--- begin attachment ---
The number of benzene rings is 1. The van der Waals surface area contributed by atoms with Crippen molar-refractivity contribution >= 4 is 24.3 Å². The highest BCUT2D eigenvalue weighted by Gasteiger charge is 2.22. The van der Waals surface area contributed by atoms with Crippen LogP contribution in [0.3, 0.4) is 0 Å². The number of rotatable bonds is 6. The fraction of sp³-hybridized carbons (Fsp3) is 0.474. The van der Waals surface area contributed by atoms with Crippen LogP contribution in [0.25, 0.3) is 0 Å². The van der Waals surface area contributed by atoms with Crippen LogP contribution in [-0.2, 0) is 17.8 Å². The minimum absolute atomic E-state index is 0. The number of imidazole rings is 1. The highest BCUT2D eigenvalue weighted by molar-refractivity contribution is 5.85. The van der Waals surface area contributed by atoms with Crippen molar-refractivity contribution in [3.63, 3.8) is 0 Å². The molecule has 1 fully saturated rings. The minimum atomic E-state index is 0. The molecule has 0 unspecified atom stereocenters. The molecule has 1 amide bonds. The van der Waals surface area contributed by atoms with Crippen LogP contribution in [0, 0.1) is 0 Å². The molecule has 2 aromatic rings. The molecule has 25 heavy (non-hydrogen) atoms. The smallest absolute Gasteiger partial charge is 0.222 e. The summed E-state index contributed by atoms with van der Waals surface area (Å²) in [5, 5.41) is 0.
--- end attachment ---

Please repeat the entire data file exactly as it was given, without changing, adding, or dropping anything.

The number of benzene rings is 1. The van der Waals surface area contributed by atoms with Crippen molar-refractivity contribution >= 4 is 24.3 Å². The highest BCUT2D eigenvalue weighted by Gasteiger charge is 2.22. The van der Waals surface area contributed by atoms with Crippen LogP contribution in [0.3, 0.4) is 0 Å². The number of rotatable bonds is 6. The fraction of sp³-hybridized carbons (Fsp3) is 0.474. The van der Waals surface area contributed by atoms with Crippen LogP contribution in [0.25, 0.3) is 0 Å². The van der Waals surface area contributed by atoms with Crippen LogP contribution in [-0.2, 0) is 17.8 Å². The minimum absolute atomic E-state index is 0. The number of imidazole rings is 1. The highest BCUT2D eigenvalue weighted by molar-refractivity contribution is 5.85. The van der Waals surface area contributed by atoms with Crippen molar-refractivity contribution in [3.63, 3.8) is 0 Å². The molecule has 1 fully saturated rings. The minimum atomic E-state index is 0. The molecule has 0 unspecified atom stereocenters. The molecule has 1 amide bonds. The van der Waals surface area contributed by atoms with Crippen LogP contribution in [0, 0.1) is 0 Å². The molecule has 2 aromatic rings. The molecule has 25 heavy (non-hydrogen) atoms. The smallest absolute Gasteiger partial charge is 0.222 e. The summed E-state index contributed by atoms with van der Waals surface area (Å²) in [5, 5.41) is 0.